De Niro Wants More of The Good Shepherd, Less Striking

Robert De Niro and Matt Damon on set of The Good Shepherd

There is no doubt in my mind that Robert De Niro will go down in Hollywood’s history books as a man among mice, a true champion acting and an all-around badass. He will also go down as a decent director — he’s the guy who brought us A Bronx Tale, which was a damn fine effort if I must say so myself.

But that said, when I hear that is making comments at the Karlovy Vary Film Festival along the lines of wanting to string The Good Shepherd into not one, but two more films, all of that goes away. In fact, all I can remember is the long nap that I took somewhere in act 2.5 of The Good Shepherd, a perfectly likable, yet tremendously boring film. I’m not saying that it is bad by any means — just that I was bored stiff. So you’ll understand why I am less than excited to hear that Bobby D is eying sequels. The sequels would work in two parts — one bringing the action forward from 1961 to 1989, the other following its hero, Edward Wilson (Matt Damon), up to the present day.

The report, which came by way of Variety, also mentions that De Niro is currently working on a yet-to-be-disclosed project with Martin Scorsese, which should be ready by 2009.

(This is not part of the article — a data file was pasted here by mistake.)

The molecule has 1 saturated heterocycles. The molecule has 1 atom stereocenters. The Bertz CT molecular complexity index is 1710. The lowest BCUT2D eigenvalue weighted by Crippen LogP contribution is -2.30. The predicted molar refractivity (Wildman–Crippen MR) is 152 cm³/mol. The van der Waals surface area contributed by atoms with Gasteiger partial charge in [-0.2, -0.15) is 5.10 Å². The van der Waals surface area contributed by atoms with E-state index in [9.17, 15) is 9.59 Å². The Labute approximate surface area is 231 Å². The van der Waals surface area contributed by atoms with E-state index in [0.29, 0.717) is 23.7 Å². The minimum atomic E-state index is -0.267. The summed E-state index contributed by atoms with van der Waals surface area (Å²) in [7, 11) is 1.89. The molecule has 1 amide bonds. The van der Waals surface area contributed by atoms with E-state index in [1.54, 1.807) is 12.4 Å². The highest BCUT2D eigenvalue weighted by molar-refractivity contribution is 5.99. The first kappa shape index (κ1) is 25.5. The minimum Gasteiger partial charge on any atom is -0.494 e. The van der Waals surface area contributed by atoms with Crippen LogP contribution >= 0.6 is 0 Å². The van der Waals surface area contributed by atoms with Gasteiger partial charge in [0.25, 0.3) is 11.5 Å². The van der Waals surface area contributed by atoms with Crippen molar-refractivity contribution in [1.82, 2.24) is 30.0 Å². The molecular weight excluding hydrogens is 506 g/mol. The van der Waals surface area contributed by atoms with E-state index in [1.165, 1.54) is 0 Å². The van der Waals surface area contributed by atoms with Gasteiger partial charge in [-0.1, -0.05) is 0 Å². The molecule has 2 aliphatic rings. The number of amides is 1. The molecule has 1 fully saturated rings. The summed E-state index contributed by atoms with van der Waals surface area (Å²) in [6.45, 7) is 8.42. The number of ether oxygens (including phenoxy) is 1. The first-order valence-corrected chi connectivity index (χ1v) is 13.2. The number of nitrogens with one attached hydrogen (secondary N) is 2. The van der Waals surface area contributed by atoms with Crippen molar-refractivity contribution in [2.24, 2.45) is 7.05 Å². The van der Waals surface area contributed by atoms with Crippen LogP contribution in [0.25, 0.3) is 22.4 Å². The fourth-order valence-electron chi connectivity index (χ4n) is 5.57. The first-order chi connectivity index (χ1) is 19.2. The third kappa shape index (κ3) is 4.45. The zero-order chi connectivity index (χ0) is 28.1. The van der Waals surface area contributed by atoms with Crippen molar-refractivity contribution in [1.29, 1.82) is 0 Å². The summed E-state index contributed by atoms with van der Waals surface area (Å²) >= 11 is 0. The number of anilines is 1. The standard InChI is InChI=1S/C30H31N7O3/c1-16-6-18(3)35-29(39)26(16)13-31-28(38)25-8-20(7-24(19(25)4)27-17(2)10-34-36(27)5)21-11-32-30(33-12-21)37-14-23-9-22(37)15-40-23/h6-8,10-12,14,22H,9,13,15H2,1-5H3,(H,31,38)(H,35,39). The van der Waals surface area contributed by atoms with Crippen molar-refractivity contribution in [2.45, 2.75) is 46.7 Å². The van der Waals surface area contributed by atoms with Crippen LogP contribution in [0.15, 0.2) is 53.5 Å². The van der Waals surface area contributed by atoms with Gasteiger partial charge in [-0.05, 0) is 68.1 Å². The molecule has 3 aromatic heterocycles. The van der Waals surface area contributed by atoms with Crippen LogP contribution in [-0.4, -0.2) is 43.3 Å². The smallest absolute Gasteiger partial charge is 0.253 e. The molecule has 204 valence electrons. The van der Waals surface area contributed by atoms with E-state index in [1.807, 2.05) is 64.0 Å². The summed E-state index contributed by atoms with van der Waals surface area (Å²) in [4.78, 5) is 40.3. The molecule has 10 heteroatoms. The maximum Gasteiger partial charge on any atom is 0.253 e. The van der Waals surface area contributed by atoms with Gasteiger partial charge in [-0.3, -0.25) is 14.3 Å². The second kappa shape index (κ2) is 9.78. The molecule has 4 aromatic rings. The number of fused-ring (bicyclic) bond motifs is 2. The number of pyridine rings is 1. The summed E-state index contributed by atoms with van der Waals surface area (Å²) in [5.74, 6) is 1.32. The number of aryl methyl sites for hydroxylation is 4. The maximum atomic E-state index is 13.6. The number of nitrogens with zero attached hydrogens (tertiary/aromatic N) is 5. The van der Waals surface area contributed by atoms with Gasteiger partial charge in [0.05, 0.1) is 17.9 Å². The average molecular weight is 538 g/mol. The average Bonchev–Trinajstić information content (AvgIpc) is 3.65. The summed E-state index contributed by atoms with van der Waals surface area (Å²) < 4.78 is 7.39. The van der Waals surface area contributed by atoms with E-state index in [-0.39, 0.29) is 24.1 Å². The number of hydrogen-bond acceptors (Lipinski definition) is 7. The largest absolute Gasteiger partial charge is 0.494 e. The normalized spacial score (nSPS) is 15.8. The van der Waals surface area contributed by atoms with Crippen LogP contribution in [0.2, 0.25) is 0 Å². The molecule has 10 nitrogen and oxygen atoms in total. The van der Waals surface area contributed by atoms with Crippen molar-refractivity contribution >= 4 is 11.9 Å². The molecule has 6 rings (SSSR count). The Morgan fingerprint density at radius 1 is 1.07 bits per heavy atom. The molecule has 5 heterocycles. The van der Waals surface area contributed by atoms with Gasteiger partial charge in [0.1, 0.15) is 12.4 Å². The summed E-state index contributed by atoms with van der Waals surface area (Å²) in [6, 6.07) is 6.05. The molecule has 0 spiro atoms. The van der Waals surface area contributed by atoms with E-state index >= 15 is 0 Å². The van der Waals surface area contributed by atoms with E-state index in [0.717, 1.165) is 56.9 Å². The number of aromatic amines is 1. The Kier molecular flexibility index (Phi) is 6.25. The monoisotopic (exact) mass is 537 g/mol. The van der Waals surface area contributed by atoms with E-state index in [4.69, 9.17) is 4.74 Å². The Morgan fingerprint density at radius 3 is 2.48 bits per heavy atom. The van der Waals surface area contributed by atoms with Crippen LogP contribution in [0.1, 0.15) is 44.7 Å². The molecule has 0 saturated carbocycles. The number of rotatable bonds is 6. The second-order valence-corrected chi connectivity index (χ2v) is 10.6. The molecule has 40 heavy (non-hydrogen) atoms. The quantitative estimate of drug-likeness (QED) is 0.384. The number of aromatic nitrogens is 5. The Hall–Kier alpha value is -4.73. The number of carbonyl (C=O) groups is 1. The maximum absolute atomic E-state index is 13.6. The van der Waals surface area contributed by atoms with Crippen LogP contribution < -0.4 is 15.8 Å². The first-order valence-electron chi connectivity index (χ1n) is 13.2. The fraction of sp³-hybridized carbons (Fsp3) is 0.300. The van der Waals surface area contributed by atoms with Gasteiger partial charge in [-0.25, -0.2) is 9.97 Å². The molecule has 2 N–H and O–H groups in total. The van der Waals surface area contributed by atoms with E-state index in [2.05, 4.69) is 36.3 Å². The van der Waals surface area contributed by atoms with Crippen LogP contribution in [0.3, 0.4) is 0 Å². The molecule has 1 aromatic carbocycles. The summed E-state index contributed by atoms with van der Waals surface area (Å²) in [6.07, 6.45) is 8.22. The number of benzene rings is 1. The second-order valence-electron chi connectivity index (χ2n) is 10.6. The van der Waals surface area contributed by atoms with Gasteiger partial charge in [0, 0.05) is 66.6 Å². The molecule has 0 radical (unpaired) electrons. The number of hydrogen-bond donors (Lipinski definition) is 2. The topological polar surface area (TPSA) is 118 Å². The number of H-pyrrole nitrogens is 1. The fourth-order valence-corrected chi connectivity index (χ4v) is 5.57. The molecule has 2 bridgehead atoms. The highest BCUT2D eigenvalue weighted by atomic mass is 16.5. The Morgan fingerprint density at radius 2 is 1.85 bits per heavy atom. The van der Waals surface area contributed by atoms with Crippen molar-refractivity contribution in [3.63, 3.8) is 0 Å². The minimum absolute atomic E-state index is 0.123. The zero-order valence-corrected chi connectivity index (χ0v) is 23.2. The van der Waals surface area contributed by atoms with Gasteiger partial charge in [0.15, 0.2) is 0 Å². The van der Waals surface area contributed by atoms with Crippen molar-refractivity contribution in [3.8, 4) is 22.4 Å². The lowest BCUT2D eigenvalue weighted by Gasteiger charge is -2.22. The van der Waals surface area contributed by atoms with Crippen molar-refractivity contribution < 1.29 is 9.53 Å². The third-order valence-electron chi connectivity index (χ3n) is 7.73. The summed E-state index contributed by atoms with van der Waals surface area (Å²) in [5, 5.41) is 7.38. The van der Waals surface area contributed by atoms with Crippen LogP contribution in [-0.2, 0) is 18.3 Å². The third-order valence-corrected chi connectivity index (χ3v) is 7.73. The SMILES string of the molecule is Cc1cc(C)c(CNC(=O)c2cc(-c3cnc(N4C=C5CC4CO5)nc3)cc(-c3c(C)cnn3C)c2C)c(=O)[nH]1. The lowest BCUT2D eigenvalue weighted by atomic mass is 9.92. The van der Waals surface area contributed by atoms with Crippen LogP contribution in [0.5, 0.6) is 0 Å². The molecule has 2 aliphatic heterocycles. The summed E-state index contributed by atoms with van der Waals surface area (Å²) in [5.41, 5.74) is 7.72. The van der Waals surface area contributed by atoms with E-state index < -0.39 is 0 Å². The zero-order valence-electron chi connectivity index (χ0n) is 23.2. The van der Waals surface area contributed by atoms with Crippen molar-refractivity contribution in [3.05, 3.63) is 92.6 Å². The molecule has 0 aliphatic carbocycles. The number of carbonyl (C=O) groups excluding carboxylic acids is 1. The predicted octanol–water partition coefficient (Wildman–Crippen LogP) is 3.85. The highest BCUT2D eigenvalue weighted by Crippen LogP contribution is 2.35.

As well, De Niro also commented on the prospect of a Screen Actors Guild (SAG) strike, saying “I do not think it is a good time to strike now. The issues could be resolved over the next couple of years (without strike action).”

As of now, the Screen Actors Guild has been avoiding a strike in hopes of coming to a labor agreement with the AMPTP. As for De Niro, he is currently traveling the festival circuit with his film What Just Happened, which is due to hit theaters in the United States on October 3rd. He will also appear alongside Al Pacino in Righteous Kill, a buddy-cop drama set for release on September 12th.

Neil Miller is the Founder and Publisher of Film School Rejects. For almost a decade, he has been talking movies on television, the radio, and the Internet. As of yet, no one has stopped him.

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